Veteran Florida probate litigator Amy Beller was kind enough to direct me to Private Letter Ruling 200844010, in which the IRS ruled that if you split a single marital trust into five separate sub-trusts and then terminate just one of those sub-trusts, IRC § 2519 would be triggered only with respect to the terminated sub-trust. The significance of this PLR is that it provides an excellent summary of the transfer-tax consequences you need to both anticipate and deal with any time you terminate a marital trust that’s been QTIP’d, while also explaining how to manage those tax issues by elegantly leveraging the flexibility built into Florida’s new Trust Code.

Here’s a key excerpt from the linked-to PLR:

In the present case, Spouse has a qualifying income interest for life in Marital Trust, and Child 1, Child 2, Child 3, Child 4, and Child 5 are the presumptive remainder beneficiaries. Pursuant to Settlement Agreement, Marital Trust will be divided into five trusts: specifically, four Surviving Settlement Trusts and Child 1’s Settlement Trust. Under State Statute 1, each of the five trusts will be treated as a separate trust for all purposes from the date on which the severance is effective. After the division, Spouse will have a qualifying income interest for life, and Child 2, Child 3, Child 4, and Child 5 will be the remaindermen of the Surviving Settlement Trusts. Child 1’s Settlement Trust will be terminated. Accordingly, based on the facts submitted and representations made, we conclude that the division of Marital Trust into five trusts and the subsequent termination of Child 1’s Settlement Trust pursuant to Settlement Agreement will not be deemed to be a transfer under § 2519 of any property interest, or interest in, the Surviving Settlement Trusts, and therefore, such division and termination will not give rise to any gift tax liability with respect to any property of, or interest in, any of the Surviving Settlement Trusts.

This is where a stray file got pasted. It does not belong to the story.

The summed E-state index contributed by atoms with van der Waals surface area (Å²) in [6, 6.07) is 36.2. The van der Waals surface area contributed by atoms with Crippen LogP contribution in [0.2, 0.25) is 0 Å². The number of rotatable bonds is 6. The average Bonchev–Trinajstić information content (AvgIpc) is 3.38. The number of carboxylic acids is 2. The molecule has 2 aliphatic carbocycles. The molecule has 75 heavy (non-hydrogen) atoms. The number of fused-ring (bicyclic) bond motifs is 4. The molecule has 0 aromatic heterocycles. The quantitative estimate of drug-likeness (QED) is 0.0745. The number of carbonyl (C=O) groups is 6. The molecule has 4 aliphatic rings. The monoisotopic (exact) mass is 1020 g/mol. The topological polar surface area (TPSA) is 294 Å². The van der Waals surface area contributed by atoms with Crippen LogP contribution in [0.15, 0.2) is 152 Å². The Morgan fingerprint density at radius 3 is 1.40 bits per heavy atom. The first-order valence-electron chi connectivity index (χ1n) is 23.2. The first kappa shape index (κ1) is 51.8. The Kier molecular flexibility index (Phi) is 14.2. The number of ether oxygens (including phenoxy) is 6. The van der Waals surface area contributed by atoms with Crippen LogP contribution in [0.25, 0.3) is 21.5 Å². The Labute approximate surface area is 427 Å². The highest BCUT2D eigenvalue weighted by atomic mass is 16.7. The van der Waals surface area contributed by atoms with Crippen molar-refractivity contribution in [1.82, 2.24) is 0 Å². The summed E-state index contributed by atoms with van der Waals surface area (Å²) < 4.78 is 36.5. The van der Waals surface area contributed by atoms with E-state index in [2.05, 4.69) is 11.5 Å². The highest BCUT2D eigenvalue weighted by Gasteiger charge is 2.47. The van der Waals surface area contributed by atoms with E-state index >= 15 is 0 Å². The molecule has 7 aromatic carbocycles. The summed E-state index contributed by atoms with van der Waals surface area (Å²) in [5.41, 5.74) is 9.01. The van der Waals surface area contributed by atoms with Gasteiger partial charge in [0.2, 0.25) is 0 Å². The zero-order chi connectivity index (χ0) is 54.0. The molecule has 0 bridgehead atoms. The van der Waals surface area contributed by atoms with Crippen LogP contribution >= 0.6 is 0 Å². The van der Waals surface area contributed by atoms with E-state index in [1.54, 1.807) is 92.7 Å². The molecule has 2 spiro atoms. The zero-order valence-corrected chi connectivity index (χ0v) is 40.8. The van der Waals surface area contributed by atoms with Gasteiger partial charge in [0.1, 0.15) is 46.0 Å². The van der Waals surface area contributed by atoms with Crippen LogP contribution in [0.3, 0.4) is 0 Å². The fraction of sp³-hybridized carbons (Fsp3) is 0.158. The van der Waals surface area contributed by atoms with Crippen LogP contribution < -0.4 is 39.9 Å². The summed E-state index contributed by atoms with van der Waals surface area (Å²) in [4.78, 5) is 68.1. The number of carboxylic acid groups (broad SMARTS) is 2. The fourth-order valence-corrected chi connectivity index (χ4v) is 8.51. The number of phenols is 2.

Amy represented the surviving spouse/income beneficiary of the marital trust, so she deserves a good amount of the credit for this PLR.  By the way, South Florida tax lawyer Charles Rubin also wrote about this PLR here on his blog Rubin on Tax.